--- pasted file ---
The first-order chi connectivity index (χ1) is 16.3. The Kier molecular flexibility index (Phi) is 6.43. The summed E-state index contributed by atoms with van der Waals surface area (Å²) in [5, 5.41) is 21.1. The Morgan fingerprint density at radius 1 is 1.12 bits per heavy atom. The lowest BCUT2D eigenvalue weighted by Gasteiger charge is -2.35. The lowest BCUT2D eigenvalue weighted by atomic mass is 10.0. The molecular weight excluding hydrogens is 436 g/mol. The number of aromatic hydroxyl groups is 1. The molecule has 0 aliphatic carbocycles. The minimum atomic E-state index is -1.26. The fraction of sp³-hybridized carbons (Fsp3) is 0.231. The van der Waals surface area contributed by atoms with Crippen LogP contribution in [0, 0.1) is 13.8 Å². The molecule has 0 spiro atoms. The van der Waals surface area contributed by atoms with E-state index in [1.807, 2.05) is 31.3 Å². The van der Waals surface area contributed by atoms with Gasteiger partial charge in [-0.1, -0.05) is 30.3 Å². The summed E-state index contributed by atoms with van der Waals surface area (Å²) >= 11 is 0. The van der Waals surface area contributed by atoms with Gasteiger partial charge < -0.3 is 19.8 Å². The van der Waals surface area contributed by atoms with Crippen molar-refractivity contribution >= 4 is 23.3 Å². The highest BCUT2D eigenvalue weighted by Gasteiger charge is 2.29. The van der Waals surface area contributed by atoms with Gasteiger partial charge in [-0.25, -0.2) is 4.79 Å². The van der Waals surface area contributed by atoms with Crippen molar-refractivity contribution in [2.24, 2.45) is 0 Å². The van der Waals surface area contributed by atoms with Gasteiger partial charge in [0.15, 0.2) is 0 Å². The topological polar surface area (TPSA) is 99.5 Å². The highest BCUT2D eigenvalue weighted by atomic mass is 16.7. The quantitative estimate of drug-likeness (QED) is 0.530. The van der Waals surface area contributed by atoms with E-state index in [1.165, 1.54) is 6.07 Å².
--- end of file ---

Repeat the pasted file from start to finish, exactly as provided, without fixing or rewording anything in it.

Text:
The first-order chi connectivity index (χ1) is 16.3. The Kier molecular flexibility index (Phi) is 6.43. The summed E-state index contributed by atoms with van der Waals surface area (Å²) in [5, 5.41) is 21.1. The Morgan fingerprint density at radius 1 is 1.12 bits per heavy atom. The lowest BCUT2D eigenvalue weighted by Gasteiger charge is -2.35. The lowest BCUT2D eigenvalue weighted by atomic mass is 10.0. The molecular weight excluding hydrogens is 436 g/mol. The number of aromatic hydroxyl groups is 1. The molecule has 0 aliphatic carbocycles. The minimum atomic E-state index is -1.26. The fraction of sp³-hybridized carbons (Fsp3) is 0.231. The van der Waals surface area contributed by atoms with Crippen LogP contribution in [0, 0.1) is 13.8 Å². The molecule has 0 spiro atoms. The van der Waals surface area contributed by atoms with E-state index in [1.807, 2.05) is 31.3 Å². The van der Waals surface area contributed by atoms with Gasteiger partial charge in [-0.1, -0.05) is 30.3 Å². The summed E-state index contributed by atoms with van der Waals surface area (Å²) >= 11 is 0. The van der Waals surface area contributed by atoms with Gasteiger partial charge < -0.3 is 19.8 Å². The van der Waals surface area contributed by atoms with Crippen molar-refractivity contribution >= 4 is 23.3 Å². The highest BCUT2D eigenvalue weighted by Gasteiger charge is 2.29. The van der Waals surface area contributed by atoms with Gasteiger partial charge in [-0.25, -0.2) is 4.79 Å². The van der Waals surface area contributed by atoms with Crippen molar-refractivity contribution in [2.24, 2.45) is 0 Å². The van der Waals surface area contributed by atoms with Gasteiger partial charge in [0.15, 0.2) is 0 Å². The topological polar surface area (TPSA) is 99.5 Å². The highest BCUT2D eigenvalue weighted by atomic mass is 16.7. The quantitative estimate of drug-likeness (QED) is 0.530. The van der Waals surface area contributed by atoms with E-state index in [1.165, 1.54) is 6.07 Å².